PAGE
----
Silicon Valley – Adjusting to the Internet’s Long Tail?

Over the past year or so there’s been an unusual amount of public navel gazing on the investor side of Silicon Valley (and by proxy most of the North American venture capital space). Venture capital companies have an image of being slow, demanding, and cumbersome; solely focused on big wins with huge valuations. So called “super” angels have emerged to fill a void in the VC deal space, and new hybrid models like that of YCombinator have emerged.

As Max Levchin observes, angels have an interest in lower valued exits. He concludes that the positioning of super angels as VC alternatives has resulted in a “lack of visible significant innovation”. While Levchin’s observations are correct, I’m not certain that it’s the angel’s fault.

Instead, I think we’re reaching the “long tail” of the Internet, and we need to look for innovation elsewhere. The big hits in the Internet space have all had to do with providing analogues of existing human behaviours, and the number of untapped behaviours is diminishing. A preponderance of incremental innovations with corresponding low exits is only to be expected.

We have been so focused on Internet related innovation for the past decade and a half (and software for the decade previous) that for a lot of investors seem to have forgotten that there are alternatives.

It’s not that there’s a shortage of demand for innovation. There are many areas that need great minds and risk capital. Unfortunately those aren’t the opportunities that can be exploited by a bright kid with six months programming experience. They’re big, capital intensive, long term projects that need teams of highly skilled people to address them. Some of these problems are critically important. They need to be solved if we’re going to preserve our current lifestyle, if not ensure our survival.

If the investment community wants to innovate, it’s going to have to stop looking for the ultimate solution to determining how to rank “influence” on Twitter, and instead look for better transportation solutions, better solar power generation, methods to scrub carbon dioxide out of the atmosphere, local power generation and distribution, and solutions for other truly important problems.

While North America becomes increasingly concerned about it’s own relatively trivial problems like how to make an even cooler handheld device, our ability to innovate our very concept of innovation is collapsing in on itself like a dying star. Meanwhile, Asia is fast becoming the true leader in innovation and unless we pull out of this “make it big on the Internet” vortex, it won’t be long before we’re buying critical technology from abroad.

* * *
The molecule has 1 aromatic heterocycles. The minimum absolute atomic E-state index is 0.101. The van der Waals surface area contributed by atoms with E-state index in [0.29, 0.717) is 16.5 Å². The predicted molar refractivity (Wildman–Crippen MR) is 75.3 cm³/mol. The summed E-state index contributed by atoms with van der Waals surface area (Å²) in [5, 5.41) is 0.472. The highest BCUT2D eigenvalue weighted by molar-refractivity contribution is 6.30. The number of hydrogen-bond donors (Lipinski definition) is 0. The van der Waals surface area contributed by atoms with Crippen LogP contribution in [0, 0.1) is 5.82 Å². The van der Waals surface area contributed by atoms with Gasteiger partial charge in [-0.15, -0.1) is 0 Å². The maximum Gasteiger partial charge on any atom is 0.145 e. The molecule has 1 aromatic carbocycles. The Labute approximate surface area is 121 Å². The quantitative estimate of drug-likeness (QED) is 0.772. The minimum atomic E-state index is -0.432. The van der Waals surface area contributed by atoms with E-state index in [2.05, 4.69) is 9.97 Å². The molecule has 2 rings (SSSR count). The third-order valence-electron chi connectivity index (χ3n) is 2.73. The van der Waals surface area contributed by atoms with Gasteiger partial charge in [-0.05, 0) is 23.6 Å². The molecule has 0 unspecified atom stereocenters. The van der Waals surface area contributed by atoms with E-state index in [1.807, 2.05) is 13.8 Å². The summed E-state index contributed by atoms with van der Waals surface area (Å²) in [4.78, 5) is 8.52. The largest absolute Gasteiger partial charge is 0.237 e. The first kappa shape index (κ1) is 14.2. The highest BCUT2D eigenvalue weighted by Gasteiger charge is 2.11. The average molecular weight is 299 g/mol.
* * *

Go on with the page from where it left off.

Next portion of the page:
Let’s not blame the angel investors. Levchin says “we should aim higher.” He’s right. The question is whether or not we know which way is up.

Long Weekends and the Home Based Business

These days things are really busy over here. Aside from neglecting this blog (partially Twitter’s fault), it’s a good busy. Too much work in a recession is a nice problem to have. I’ve been working early mornings and late nights to find quiet times when I can concentrate and keep up with the load.

So now it’s a four day long weekend. My spouse has the time off, my stepson is in town, and it’s going to be really hard to get stuff done. For a split second I resented the weekend as interference with work, and that’s when one of my alarm bells went off.

Let me back up for a moment. I’ve always been a little ahead of the curve. I started my first home based business shortly after university, in 1981. Back then it was radical, now it’s an established practice. There are many advantages to running a business from home, like my ten second commute to work. But there are disadvantages too, and one of them is that same ten second commute. Over the years I’ve learned to identify destructive thought patterns and to change course before doing much damage. “I wish everyone else was at work” is high on that list.

Over the past three decades, I’ve had times when I was so involved with my work that my friends forgot I existed. I did a lot of exciting work, but for the most part the results of my efforts have long since disappeared. Meanwhile most of my friends are still around. More poignantly, some of them are no longer around. The hard lesson is that the time I spent on work is time I didn’t spend with them, and now there’s no way to address the imbalance.

So if you find yourself resenting the long weekend, take a step back and get a new perspective. Most of us are working hard to bring benefits to our immediate families. Don’t focus on that to the point where you deprive them of what they want and need most… your full attention.